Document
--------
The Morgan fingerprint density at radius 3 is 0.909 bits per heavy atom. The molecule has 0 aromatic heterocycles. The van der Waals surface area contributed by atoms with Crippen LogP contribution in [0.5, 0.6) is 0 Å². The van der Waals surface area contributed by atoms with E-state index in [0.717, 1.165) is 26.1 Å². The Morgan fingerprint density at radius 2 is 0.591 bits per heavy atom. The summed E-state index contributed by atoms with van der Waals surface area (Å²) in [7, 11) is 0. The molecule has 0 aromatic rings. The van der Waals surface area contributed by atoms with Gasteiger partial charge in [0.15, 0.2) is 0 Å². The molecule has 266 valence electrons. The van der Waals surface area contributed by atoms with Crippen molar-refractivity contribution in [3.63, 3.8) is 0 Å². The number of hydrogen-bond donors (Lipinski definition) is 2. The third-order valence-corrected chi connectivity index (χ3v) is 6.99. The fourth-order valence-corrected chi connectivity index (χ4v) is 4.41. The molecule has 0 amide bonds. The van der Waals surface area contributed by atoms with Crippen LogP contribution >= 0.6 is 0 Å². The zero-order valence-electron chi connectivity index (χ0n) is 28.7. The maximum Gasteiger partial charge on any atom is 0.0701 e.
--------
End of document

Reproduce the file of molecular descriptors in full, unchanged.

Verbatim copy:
The Morgan fingerprint density at radius 3 is 0.909 bits per heavy atom. The molecule has 0 aromatic heterocycles. The van der Waals surface area contributed by atoms with Crippen LogP contribution in [0.5, 0.6) is 0 Å². The van der Waals surface area contributed by atoms with E-state index in [0.717, 1.165) is 26.1 Å². The Morgan fingerprint density at radius 2 is 0.591 bits per heavy atom. The summed E-state index contributed by atoms with van der Waals surface area (Å²) in [7, 11) is 0. The molecule has 0 aromatic rings. The van der Waals surface area contributed by atoms with Gasteiger partial charge in [0.15, 0.2) is 0 Å². The molecule has 266 valence electrons. The van der Waals surface area contributed by atoms with Crippen molar-refractivity contribution in [3.63, 3.8) is 0 Å². The number of hydrogen-bond donors (Lipinski definition) is 2. The third-order valence-corrected chi connectivity index (χ3v) is 6.99. The fourth-order valence-corrected chi connectivity index (χ4v) is 4.41. The molecule has 0 amide bonds. The van der Waals surface area contributed by atoms with Crippen LogP contribution >= 0.6 is 0 Å². The zero-order valence-electron chi connectivity index (χ0n) is 28.7. The maximum Gasteiger partial charge on any atom is 0.0701 e.